People have a inalienable right to a decent home, a good healthcare system, education, and social security. Labour need to start stating this.
Corbyn is the first leader of the Labour Party to talk explicitly about social rights. And increasingly, the UK’s national human rights institutions are using explicit social rights language. This might be how we realise a new progressive politics.
Early this year Jeremy Corbyn said “defending the NHS is defending a basic human value, a basic human right.” In his speech to Annual Conference he emphasised “a decent home is a right for everyone whatever their income or background.”
In remarks to the Labour East Regional Conference he insisted “education is a right, not a privilege”. He has pledged that under Labour “social and employment rights” will be “at the centre of the Brexit negotiations”.
Social rights include the rights to a decent home, an equitable health and care system, education for all, an adequate standard of living, and social security based on respect.
In this report, I explain that the UK has accepted legally binding international obligations to realise social rights and how these human rights could be used to reinforce, deepen and safeguard the impressive social policies in the Labour Party’s manifesto, For the Many not the Few.
Social rights are beginning to gain traction in the UK.
Unite Community, a remarkable new initiative whereby those who are not in work may join Unite, has launched a campaign called ‘A home is a human right’.
People living in Leith are using the right to decent housing to galvanise their community and secure real improvements to their homes.
In Belfast, the non-governmental organisation, Participation and the Practice of Rights, is successfully using the right to social security to challenge punitive sanctions.
Increasingly, the UK’s national human rights institutions are using explicit social rights language.
Social rights recur in the Fabian Society’s recent collection of human rights essays. In her contribution, Lisa Nandy underscores “such basic human rights as safe, clean, and affordable housing”.
A growing social rights literature addresses economics, housing, health, education, social work and many other issues. Polls and studies confirm widespread public support for the idea of social rights.
Although the Labour Party has become the party of human rights and equality, For the Many not the Few does not mention explicit social rights, except for one reference to the right to education.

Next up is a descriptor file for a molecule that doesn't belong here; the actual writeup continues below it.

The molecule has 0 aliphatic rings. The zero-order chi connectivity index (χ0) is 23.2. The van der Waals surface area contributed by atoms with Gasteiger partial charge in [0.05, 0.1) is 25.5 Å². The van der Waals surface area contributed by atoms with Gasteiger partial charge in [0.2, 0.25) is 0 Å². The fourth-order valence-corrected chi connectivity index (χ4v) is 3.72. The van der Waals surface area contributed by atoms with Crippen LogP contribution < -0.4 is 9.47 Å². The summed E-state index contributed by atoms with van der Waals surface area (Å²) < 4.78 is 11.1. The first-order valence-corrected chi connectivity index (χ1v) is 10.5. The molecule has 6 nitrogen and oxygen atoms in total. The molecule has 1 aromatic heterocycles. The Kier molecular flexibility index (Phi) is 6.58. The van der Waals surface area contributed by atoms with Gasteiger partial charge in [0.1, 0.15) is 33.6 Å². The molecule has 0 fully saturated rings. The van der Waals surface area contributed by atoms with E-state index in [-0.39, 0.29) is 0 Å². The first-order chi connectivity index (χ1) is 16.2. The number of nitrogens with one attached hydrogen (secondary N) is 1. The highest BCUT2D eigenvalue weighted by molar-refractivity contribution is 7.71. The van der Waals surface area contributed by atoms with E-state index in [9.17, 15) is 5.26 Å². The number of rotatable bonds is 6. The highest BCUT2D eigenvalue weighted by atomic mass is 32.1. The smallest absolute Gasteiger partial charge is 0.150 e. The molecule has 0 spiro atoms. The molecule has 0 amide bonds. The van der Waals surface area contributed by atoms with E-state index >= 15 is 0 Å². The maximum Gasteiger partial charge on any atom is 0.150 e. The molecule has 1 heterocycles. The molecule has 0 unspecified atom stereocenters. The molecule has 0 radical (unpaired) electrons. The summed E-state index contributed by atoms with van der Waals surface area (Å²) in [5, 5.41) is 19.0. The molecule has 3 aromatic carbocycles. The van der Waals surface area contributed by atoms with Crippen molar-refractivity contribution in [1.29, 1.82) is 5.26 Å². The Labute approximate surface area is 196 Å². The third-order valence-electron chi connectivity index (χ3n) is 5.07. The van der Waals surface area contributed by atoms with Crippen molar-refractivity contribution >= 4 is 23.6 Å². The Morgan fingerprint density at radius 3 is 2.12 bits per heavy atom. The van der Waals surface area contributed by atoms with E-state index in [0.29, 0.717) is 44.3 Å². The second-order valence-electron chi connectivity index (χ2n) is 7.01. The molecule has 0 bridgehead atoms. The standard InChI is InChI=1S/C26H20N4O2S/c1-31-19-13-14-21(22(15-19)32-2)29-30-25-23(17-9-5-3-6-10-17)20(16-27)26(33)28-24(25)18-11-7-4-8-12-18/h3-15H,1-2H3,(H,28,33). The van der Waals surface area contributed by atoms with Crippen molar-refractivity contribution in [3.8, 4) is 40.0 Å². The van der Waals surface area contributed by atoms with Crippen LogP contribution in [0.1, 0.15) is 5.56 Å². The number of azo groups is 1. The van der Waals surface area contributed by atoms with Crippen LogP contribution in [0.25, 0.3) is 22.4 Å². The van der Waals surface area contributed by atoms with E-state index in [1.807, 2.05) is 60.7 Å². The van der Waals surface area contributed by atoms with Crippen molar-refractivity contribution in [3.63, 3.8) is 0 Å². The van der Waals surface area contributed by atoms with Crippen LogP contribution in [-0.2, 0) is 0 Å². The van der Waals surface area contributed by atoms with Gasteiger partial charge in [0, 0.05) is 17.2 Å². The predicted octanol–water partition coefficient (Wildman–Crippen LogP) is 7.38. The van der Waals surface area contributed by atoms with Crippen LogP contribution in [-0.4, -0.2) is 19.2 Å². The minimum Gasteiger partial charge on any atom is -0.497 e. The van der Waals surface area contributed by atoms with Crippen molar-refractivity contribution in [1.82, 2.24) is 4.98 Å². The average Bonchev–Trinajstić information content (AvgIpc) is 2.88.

Stuart Weir describes this omission as “a gaping hole” in Labour’s policies. How can this be put right?
The Institute of Employment Rights (IER) has published A Manifesto for Labour Law: towards a comprehensive revision of workers’ rights. This report shaped the 20-point plan for workers’ rights in For the Many not the Few.
Although they are not the same, workers’ and social rights are closely connected.
Drawing from international labour law, IER envisages a new Ministry of Labour; institutional arrangements to give workers a voice; mechanisms for the enforcement of workers’ rights, such as a Labour Inspectorate and Labour Courts; and carefully formulated workers’ rights.
If this compelling combination of standards, processes and institutions is good for workers’ rights, why not also use it for social rights?
Applied to social rights, this model would build upon reformed social Ministries, national human rights institutions, the Care Quality Commission and similar bodies.
Drawing from international social rights law, it would give attention to national standards for the rights to housing, education, social care and so on.
It would consider institutional arrangements to ensure the meaningful participation of rights-holders (e.g. community members and ‘service-users’) and duty-bearers (e.g. providers and suppliers) in the housing, education, social care and other sectors. It would also consider the place of law in the realisation of social rights.
In this way, A Manifesto for Social Rights could take shape and enrich the Labour Party’s next electoral programme.
Paul Hunt is a professor in human rights at the University of EssexLike this article? Sign up to Left Foot Forward's weekday email for the latest progressive news and comment - and support campaigning journalism by making a donation today.
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